Definition: Liquidation value (LV) is the total worth of a company’s tangible assets (physical assets) when it goes out of business. All tangible assets – fixed as well as current – are considered while calculating the liquidation value of the company. However, intangible assets such as goodwill are not included in the same. It is usually lower than book value but greater than salvage value. The assets continue to have value but, due to a limited time frame, must be sold at a loss to book value.
Unlike cash or securities, certain illiquid assets, like real estate, often require a period of several months in order to obtain their fair market value in a sale, and will generally sell for a significantly lower price if a sale is forced to occur in a shorter time period.
There are generally four levels of valuation for business assets: market value, book value, liquidation value, and salvage value. Each level of value provides a way for accountants and analysts to classify the aggregate value of assets. Liquidation value is especially important for those that work with bankruptcies and workouts.
Many investors, in the business of making money, want to know everything about a company, be it potential earnings or expected liquidation value. The liquidation value is generally used for the purpose of bankruptcies. Besides, lenders who are considering the application of a borrower also use liquidation value. In addition, bondholders are also interested in knowing the liquidation value as they are also considered as debtors to the company.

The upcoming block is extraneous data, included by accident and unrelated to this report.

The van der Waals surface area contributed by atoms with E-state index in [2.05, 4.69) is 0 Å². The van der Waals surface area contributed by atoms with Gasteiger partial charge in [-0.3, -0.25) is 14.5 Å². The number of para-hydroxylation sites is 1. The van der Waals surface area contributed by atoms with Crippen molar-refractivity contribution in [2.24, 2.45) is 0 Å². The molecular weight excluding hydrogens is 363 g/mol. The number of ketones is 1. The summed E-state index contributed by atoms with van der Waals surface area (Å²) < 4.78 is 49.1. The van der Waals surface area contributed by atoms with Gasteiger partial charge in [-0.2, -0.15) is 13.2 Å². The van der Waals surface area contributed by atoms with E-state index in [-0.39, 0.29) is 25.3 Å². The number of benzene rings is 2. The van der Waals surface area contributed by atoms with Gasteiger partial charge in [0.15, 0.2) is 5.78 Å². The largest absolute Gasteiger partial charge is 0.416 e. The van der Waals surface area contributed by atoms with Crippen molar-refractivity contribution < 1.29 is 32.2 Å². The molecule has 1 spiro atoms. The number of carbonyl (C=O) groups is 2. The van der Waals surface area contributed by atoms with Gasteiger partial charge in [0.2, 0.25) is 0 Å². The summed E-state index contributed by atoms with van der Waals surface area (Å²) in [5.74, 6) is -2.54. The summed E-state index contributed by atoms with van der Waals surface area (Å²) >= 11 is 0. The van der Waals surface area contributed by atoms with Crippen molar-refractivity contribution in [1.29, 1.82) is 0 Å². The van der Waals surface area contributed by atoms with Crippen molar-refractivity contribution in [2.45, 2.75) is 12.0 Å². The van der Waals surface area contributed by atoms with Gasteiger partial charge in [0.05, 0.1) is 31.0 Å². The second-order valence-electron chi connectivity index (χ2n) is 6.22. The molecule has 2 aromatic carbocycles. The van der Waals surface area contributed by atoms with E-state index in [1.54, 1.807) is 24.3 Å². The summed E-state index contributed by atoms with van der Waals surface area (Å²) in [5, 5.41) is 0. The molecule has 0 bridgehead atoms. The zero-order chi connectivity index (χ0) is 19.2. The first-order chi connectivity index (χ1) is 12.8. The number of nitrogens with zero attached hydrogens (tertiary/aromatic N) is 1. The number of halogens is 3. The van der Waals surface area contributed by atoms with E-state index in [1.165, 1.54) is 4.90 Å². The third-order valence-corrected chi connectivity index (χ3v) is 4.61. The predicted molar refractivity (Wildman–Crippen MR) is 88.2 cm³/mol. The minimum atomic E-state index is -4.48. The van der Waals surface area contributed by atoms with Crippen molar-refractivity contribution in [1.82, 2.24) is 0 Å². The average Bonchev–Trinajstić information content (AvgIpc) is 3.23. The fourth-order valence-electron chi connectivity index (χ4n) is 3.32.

Liquidation is the difference between some value of tangible assets and liabilities. As an example, assume liabilities for company A are $550,000. Also, assume the book value of assets found on the balance sheet is $1 million, the salvage value is $50,000, and the estimated value of selling all assets at auction is $750,000, or 75 cents on the dollar. The liquidation value is calculated by subtracting liabilities from the auction value, which is $750,000 minus $550,000, or $200,000.
Calculating the Liquidation Value: Liquidation value is estimated through assets like fixtures, real estate, equipment, and inventory owned by a company. Intangible assets (like goodwill, business’ intellectual property, and brand recognition) are, however, not counted in the liquidation value of a company.
The liquidation value is calculated as follows:
- Get a copy of the latest annual report. This report can be requested by contacting the Investor Relations department of the company. Besides, it can also be downloaded directly from the website of the company.
- Find the line item assets and liabilities where assets refer to the complete range of assets owned by a company and liabilities represent the debt taken on by the company to purchase these assets.
- Determine the expected liquidation value. This is done by subtracting the company’s liabilities from its assets.
The net amount derived from the amount will be the liquidation value of the company which will be available to the shareholders. There is a possibility (especially in the case of bankrupt companies) that the liquidation value may be negative which means that the company does not have enough assets to repay its lenders. In this case, the lenders will be paid on the basis of priority of claims they hold on the assets of the company.